Temple trip

23 07 2011

One of the most fun things to do in Bangkok is spend a leisurely day taxi-hopping through the outer suburbs, past lotus flowers growing in ditches and rice fields, stopping for lunch in gleaming megamalls and visiting the obscure and often compelling attractions that ring the city, far from the usual tourist beat.

I did this the other day, taking a leisurely slice-of-Bangkok-life tour to the very edge of the metropolis and stopping at four interesting temples on the way.

The first, Wat Phasi, is fairly centrally located in Ekamai. I had been to the temple before and it was already one of my BKK favourites; with its unusual Indian-inspired architecture and coloured banners, shrines, a pen of sacred white zebu and the sounds of children playing at the local temple school.

The first time around though I had missed this; the shrine to the last man beheaded in Thailand, Boonpeng Heep Lek. He killed his own mother and was publicly executed on the temple grounds in 1919. Today, the shrine is a popular spot for worshippers who come to pray for good luck (given how unlucky he was in being the final head chopped , why should they assume he has any to spare??)

From there it was a long haul down the Ram Inthra expressway to my second stop, the Leopard Shrine at Ram Inthra 67 where a tiger spirit (despite the name) is enthroned on a roadside altar and surrounded by concrete statues of tigers and zebras left as tributes. There are so many that they have to be periodically cleared away and are dumped as landfill in the vacant plot next door.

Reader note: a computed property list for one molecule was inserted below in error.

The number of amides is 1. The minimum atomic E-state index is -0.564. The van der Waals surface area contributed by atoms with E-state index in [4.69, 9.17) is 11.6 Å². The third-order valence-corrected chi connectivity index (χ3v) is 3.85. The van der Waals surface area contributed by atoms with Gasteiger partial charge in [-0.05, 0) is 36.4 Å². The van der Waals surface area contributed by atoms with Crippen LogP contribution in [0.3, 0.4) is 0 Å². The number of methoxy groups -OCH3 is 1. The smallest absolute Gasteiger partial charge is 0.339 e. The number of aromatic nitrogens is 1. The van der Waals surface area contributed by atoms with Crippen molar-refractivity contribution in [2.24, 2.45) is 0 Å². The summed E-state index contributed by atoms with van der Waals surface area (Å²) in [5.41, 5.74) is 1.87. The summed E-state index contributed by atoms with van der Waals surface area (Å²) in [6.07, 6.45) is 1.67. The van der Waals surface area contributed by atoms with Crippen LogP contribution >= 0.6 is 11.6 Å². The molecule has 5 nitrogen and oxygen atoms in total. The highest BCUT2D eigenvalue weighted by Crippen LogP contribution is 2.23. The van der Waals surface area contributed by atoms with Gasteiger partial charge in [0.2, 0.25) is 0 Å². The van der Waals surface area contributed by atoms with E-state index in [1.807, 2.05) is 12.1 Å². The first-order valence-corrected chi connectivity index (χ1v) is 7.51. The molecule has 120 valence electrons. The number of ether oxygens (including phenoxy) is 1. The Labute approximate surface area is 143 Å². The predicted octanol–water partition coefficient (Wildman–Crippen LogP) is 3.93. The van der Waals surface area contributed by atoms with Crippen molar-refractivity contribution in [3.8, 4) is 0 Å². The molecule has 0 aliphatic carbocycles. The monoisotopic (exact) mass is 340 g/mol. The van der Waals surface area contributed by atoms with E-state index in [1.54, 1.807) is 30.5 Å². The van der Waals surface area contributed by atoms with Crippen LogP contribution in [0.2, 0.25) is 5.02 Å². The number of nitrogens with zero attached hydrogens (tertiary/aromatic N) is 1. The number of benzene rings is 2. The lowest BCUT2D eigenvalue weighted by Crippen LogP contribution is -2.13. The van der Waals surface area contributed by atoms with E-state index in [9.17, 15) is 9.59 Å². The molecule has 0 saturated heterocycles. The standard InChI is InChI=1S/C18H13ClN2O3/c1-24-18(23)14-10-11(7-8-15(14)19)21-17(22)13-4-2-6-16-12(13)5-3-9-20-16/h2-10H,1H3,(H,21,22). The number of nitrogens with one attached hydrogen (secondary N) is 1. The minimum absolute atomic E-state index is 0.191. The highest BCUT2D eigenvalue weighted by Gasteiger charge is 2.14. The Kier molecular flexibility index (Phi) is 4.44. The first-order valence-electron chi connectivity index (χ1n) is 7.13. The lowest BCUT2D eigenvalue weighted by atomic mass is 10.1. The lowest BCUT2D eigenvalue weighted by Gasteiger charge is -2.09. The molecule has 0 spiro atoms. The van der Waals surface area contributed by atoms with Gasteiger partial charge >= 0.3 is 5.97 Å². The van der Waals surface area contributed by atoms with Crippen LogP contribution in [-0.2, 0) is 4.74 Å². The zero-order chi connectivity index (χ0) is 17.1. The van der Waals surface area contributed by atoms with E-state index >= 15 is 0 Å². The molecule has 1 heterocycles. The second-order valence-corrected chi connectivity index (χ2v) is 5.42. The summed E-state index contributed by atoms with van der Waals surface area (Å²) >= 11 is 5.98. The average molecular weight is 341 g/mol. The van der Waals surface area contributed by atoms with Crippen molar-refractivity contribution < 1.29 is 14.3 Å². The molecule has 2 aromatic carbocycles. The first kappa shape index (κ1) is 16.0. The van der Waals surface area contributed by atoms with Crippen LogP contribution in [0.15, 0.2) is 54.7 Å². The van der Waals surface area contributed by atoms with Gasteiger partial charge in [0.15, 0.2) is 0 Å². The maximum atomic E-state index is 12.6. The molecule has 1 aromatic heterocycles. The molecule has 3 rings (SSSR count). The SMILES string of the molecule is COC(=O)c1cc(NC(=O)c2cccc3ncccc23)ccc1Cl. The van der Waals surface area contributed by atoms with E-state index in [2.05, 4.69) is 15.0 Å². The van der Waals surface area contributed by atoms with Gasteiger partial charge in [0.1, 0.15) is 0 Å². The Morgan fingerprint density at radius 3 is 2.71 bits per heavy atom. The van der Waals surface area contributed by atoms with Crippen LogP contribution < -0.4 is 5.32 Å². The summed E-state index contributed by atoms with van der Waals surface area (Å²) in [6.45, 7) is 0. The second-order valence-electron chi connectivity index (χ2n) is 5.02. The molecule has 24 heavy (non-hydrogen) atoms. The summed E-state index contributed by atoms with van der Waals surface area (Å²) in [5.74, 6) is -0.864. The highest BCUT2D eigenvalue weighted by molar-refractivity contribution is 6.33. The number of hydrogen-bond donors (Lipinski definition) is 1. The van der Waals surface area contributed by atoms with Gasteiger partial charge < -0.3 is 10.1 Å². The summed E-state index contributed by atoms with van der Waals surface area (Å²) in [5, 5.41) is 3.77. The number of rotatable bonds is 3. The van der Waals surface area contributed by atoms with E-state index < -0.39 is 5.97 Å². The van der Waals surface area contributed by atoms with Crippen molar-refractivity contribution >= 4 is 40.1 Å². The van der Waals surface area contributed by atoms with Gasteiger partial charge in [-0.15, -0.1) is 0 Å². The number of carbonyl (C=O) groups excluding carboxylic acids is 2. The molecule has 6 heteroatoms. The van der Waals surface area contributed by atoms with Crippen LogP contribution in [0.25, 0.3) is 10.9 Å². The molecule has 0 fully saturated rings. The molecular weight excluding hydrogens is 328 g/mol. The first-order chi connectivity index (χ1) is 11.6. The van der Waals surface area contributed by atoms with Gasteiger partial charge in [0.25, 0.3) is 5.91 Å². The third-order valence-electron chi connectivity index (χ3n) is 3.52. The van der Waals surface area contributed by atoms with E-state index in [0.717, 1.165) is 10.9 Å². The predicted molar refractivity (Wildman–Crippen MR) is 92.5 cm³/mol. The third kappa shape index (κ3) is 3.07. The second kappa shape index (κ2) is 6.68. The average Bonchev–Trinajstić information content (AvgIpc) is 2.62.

From here I hailed another cab to a temple little known even within Bangkok, despite its five-storey tall golden statue of Shiva. It is located on soi 27 of Ram Inthra 71. The trip there down the meandering side soi took me right out into the country, until finally the temple appeared looking out over a green tropical swamp in a semi-rural settlement at the edge of town.

From here though it was another hour to the very edge of the (nominal) Bangkok city limits, to an area few taxis passed. Here though was the highlight of the day, the amazingly gaudy and gruesome Wat Phuet Udom with its “Hell Garden” depicting in crude concrete the various punishments to be visited on sinners in the underworld. Also there were all manner of mythological beats, deities riding rats and rabbits, a disused helicopter (!) and a dank, humid, underground “house of horrors” under the temple proper where yet more hellish visions came to life – plus teenage mutant ninja turtles!




One response

5 02 2012
The ghosts of airports past « ilbonito blog 2007

[…] Bangkok is full of bizarre, occult sites – strange temples with unexpected caves or pits of snapping crocodiles, or bizarre statues (golden David Beckham, Teenage Mutant Turtles in Hell…) […]

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